This new looking glass is most interesting when examining traditional media companies such as newspapers and TV. Do they have the right institutional structure, knowledge and culture to pass on to the next generation of journalists and succeed in a digital world? Do they have cultures that are comfortable with adaptation and change? Is luck on their side?

Geo Local Road Map: jeff jarvis

I made it to the Borrell Conference in NY this week. The opening panel was very good. Jeff Jarvis opened with his Hyper Local business model followed by a panel with …

KeynoteJeff Jarvis, Director, Interactive Journalism Program, City University of New York
PanelChris Hendricks, Vice President of Interactive Media, The McClatchy Company
PanelChris Jennewein, President, U.S. Local News Network
PanelTroy McGuire, VP of News and General Manager, Fischer Interactive
PanelMark Potts, CEO and Co-Founder,

A lot of the information was a repeat from blog posts and tweets about each initiative but the Q&A section revealed some interesting insights.Here are some notes I captured. I was most interested in the discussion around sales and what strategies are successful in supporting the HL strategies –

Fischer Interactive
Launched or partnered with 109 hyper local Web sites. Generated 400k uniques in seattle a month. They have 1,000 paying advertisers, most of which have never advertised on TV. Fischer claims their HL initiative is profitable. The use a company called DataSphere to power the hyper local sites (widely published partnership) and they have a tele-sales team (40 people) that sells the smaller packages to smaller SMBs. The use of a tele-sales team for going after SMBs was something I pitched to Gannett 5 years ago and was shot down. Fischer claims its very cost efficient and successful because it allows the traditional sales team to focus on the blue chip companies that capture higher revenue per package. One side note that I found interesting and should present a possible gold mine of story ideas for any newsroom — Fischer claims that they find a lot of story ideas come from user comments.

Building a network of HL sites. Started in San Diego and adding Orange County — The focus on blue chip advertisers in the local market. CPM is about $10. They focus on under-served suburbs. They really try to incentivize their AEs in the following way — Relatively low base with 15% commision, 20% if you make quota, 25% if you go 15% over quota. Again, this approach is something I pitched to previous employers as a way to get young, inexpensive and aggressive sales people to sell Web-only. I believe the traditional media companies militate against this because (1) it means complicating something they have done the same way for many years increasing the work they must do for hiring and oversight,  (2) it could create conflict with other AEs in the organization with different compensation structures, (3) ego. USLNN noted that  a segment of advertisers want to have blogs on the core site (A kind of advertorial content) in order to deepen the relationship with their existing customers.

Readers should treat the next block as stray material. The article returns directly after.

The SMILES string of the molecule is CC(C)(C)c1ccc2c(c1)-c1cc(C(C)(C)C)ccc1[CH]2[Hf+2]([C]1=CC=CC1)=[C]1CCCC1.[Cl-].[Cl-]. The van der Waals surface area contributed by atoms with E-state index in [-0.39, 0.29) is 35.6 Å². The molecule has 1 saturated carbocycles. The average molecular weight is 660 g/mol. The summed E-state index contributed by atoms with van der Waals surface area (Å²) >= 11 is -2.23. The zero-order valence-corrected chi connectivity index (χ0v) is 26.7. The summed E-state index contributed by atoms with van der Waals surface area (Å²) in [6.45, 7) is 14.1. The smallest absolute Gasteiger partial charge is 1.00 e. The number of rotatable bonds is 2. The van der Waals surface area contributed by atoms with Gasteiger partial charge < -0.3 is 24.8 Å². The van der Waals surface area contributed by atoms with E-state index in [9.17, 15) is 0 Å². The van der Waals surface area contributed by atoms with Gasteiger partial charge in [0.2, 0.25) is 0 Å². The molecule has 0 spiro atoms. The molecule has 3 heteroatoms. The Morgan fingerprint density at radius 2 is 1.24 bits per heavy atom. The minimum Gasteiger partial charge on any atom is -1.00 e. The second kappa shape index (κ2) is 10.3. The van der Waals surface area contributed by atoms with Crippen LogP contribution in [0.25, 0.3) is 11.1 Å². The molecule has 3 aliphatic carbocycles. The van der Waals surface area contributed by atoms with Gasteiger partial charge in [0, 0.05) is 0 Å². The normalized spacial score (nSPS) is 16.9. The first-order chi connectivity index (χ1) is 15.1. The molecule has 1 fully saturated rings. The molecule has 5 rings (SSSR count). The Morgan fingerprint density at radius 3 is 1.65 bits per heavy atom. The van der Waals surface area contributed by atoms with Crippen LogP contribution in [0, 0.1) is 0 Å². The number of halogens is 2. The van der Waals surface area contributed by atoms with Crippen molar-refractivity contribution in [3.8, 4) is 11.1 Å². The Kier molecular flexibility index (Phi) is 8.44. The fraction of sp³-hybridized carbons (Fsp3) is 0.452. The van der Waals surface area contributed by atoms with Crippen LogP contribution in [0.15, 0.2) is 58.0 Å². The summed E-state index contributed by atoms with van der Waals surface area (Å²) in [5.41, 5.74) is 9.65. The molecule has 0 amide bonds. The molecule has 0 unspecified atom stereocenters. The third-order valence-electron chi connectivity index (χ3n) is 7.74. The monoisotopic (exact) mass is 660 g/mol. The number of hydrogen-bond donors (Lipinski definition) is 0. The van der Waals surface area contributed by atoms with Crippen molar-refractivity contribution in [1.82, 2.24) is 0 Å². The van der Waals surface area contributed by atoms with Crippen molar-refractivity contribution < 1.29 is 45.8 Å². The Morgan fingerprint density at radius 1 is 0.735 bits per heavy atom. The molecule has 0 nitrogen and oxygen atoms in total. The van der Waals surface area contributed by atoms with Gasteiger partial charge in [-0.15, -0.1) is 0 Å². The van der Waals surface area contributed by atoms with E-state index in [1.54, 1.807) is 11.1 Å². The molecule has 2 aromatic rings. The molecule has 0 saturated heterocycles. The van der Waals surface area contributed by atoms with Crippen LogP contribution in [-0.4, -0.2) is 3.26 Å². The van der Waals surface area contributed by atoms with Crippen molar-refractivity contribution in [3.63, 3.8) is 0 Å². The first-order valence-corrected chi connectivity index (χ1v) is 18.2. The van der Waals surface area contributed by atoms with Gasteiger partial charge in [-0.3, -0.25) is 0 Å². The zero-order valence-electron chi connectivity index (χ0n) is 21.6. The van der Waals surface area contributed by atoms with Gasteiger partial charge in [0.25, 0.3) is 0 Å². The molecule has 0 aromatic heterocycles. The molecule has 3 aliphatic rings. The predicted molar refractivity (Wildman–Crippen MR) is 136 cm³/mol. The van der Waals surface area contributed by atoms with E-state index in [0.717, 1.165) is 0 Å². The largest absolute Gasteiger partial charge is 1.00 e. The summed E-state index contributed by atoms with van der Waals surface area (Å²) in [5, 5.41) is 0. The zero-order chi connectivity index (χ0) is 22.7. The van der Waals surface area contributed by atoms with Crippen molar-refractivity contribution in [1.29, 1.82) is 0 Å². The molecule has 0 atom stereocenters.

McClatchy Papers
Their hyper local strategy is pro-am strategy, a mix of both professionals and amateurs. Twelve sites are digging into it, including Charlotte and Miami and Raleigh. Raleigh is a success story. McClatchy is against outsourcing sales like Fischer did. Hendricks argued that it somehow undermined the brand having these other people sell. I’ve actually heard that before. McGuire vehemently disagreed. He said most of the advertisers don’t care who is selling, they care about leads and results.Hendricks noted that not all bloggers update as often as a publisher might like. He suggested that they needed to be incented to help them get past the grind of repeated regular publishing which can tire them. They plan to pay blog partners and or share revenue, but they don’t yet.

Geo Local Road Map: 2009-02-08

I could not be more excited to see that Adrian Holovaty has added coupons on EveryBlock. He now shows ValPak coupons on the mashups in the listings. There is a subtle importance here.

Holovaty gets the value of hyper-local. He sees the value in providing people information about their immediate community and sees the value of providing that content in the context of geography/maps. Now, he has begun to draw the important connection with commerce as information and geography for relevance. The average person does most of their living and consuming within 20 miles of their home. So, advertisements increase in value based in part on their proximity to the consumer’s home.

Newspapers, who have thrived on classified revenue for decades — more than any other media — should see this value, but somehow continue to overlook it. TV stations appear to be oblivious as well.

Geo Local Road Map: 2009-08-09

“You can make money from free,” writes Chris Anderson, editor of Wired magazine and author of “The Long Tail.” “People will pay to save time. People will pay to lower risk. People will pay for things they love. People will pay for status… Free opens doors, reaching new consumers. It doesn’t mean you can’t charge some of them.”

Anderson’s latest book, “Free: The Future of a Radical Price” discusses how the increase in efficiency as a result of technology results in deflation of prices and salaries.

Geo Local Road Map: television

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Geo Local Road Map: augmented reality